On Thursday (February 9), the UK government issued a press release promising “extensive planning to minimise disruption”, including training military personnel, civil servants and volunteers from across government to step in.

They will be present at airports and ports across the UK and not only at the locations directly impacted by strikes.

The statement warns that although the strike action directly targets inbound travel to the UK from the French ports of Calais, Dunkirk and the Coquelles Channel Tunnel Terminal, as well as to the Port of Dover, “all those who are due to travel into any UK port during the proposed strike action should be prepared to face longer wait times at UK border control and check with their operator before they travel”.

Steve Dann, Border Force chief operating officer, said: “It is disappointing for travellers that yet again strike action may cause disruption for those entering the UK.

“Border Force’s number one priority is to keep our citizens safe and borders secure. We are working together with partners across the travel industry and our French counterparts to ensure we can continue to meet critical demand and support the flow of passengers and goods through our border.”

RATP passengers compensated for poor quality of service

Users of Paris’s public transport network will soon be able to claim reimbursement for difficulties encountered at the end of last year.

News of the compensation came on Thursday (February 9) to make up for the 25% of scheduled buses that did not run on the RATP network during the last four months of 2022, as well as 10 to 20% of metros. The problems were largely due to driver shortages.

“The refund will be €37.60, half the old price of the Navigo pass, for all users who can prove that they purchased three-monthly passes between September and December 2022,” said Valérie Pécresse, president of Ile-de-France Mobilités.

Read more: Paris Navigo public transport monthly pass to rise by 12% in 2023

Navigo Annuel, Senior, imagine R Student and School pass holders are also eligible for compensation. However, weekly passes or single tickets are excluded from the scheme.

In addition, users of certain sections of the RER B and D lines that have experienced major difficulties in recent months can claim a refund of between half a month and a full month's Navigo pass, in some cases amounting to €112.80.

In all, some 3.4 million passengers are potentially eligible. They will be notified by email before the refund platform opens on March 14 and will have one month to claim.

UK/French transport secretaries meet for discussions on border control system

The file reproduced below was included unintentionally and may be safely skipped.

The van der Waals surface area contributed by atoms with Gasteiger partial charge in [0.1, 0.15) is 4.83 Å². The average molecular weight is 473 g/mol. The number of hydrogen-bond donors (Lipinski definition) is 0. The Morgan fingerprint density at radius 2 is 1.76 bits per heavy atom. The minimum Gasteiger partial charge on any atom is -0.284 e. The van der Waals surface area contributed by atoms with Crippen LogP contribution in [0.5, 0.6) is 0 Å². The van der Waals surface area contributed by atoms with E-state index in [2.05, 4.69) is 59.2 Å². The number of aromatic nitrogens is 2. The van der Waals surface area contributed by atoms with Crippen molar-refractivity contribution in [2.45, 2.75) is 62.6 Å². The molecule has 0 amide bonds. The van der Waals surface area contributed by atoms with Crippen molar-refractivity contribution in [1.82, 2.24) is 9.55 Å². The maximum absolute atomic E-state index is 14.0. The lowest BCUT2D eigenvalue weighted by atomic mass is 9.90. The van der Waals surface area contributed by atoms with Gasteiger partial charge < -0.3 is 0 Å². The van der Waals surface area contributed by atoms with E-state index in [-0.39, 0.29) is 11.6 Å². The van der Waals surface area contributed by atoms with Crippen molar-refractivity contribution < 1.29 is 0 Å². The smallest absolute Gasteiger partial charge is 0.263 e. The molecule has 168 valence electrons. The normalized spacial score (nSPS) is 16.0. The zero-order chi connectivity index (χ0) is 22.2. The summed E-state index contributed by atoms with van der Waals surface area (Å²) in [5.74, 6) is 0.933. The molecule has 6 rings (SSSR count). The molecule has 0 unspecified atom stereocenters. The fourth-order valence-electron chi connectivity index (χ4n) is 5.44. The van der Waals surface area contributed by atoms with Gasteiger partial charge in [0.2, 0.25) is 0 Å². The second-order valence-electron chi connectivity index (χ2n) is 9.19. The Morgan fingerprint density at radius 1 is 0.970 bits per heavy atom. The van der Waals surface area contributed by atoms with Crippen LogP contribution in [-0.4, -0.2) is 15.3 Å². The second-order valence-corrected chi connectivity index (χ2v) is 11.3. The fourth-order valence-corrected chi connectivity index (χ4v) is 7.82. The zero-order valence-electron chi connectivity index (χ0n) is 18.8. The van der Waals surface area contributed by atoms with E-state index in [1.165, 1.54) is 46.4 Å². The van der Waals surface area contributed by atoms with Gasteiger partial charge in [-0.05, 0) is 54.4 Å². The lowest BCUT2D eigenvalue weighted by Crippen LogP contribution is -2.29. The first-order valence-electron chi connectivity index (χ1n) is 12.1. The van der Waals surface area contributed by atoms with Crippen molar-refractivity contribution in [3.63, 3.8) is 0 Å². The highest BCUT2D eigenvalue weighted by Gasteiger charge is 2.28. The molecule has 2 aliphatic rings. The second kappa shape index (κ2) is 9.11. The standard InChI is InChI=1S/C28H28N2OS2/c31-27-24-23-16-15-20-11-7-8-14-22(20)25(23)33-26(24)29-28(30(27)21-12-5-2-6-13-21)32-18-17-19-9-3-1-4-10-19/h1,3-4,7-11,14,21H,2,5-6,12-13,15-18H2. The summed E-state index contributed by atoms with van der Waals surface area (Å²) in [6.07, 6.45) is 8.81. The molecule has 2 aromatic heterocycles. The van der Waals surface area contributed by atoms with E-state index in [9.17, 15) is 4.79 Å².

The implementation of the EU’s new Entry/Exit System (EES) was the focus of talks between UK Transport Secretary Mark Harper and his French counterpart Clément Beaune in Paris this week (February 9).

The EES is a digital system which will track the arrivals and departures of non-EU visitors to the Schengen area. It was due to be rolled out in May, however it is now widely thought that the start will be put off until later this year.

It will collect data from people’s passports, including date of birth and full name, as well as fingerprints and a photo (on first entry to the EU after its launch), entry and exit dates, and information concerning refusals of entry to the EU and/or orders to leave.

The EU has stated that the main aim of the EES is to save time. Yet, some have warned the new system may initially cause long queues and waits at airports, due to the extra information that needs to be collected.

Read more: New European Entry/Exit System: 9 key things to know in advance

In a press release, the UK government reaffirmed its commitment to “maintaining reliable, quick, and safe travel routes between France and the UK” and said it would work alongside the French government to ensure any new system works for both countries and passengers.

Read more: Plan to ease launch of EU Entry/Exit system with app pre-registration

While in Paris, Mr Harper also met Eurostar’s CEO, Gwendoline Cazenave, and was shown the company’s operation at Gare du Nord.

“The meeting shone a light on the important connections international rail services provide for millions of people each year, as well as the need to address border-related challenges, prevent lengthy queues from forming, and support the future growth and success of the sector,” a government statement read.

Read more: Eurostar border fears, new flights, SUV tax: 9 French travel updates

He also met with Getlink Group, which manages and operates the infrastructure of the Channel Tunnel and Shuttle services between England and France, to signal the UK’s willingness to support preparations ahead of the implementation of EES.

SNCF app extended to some city networks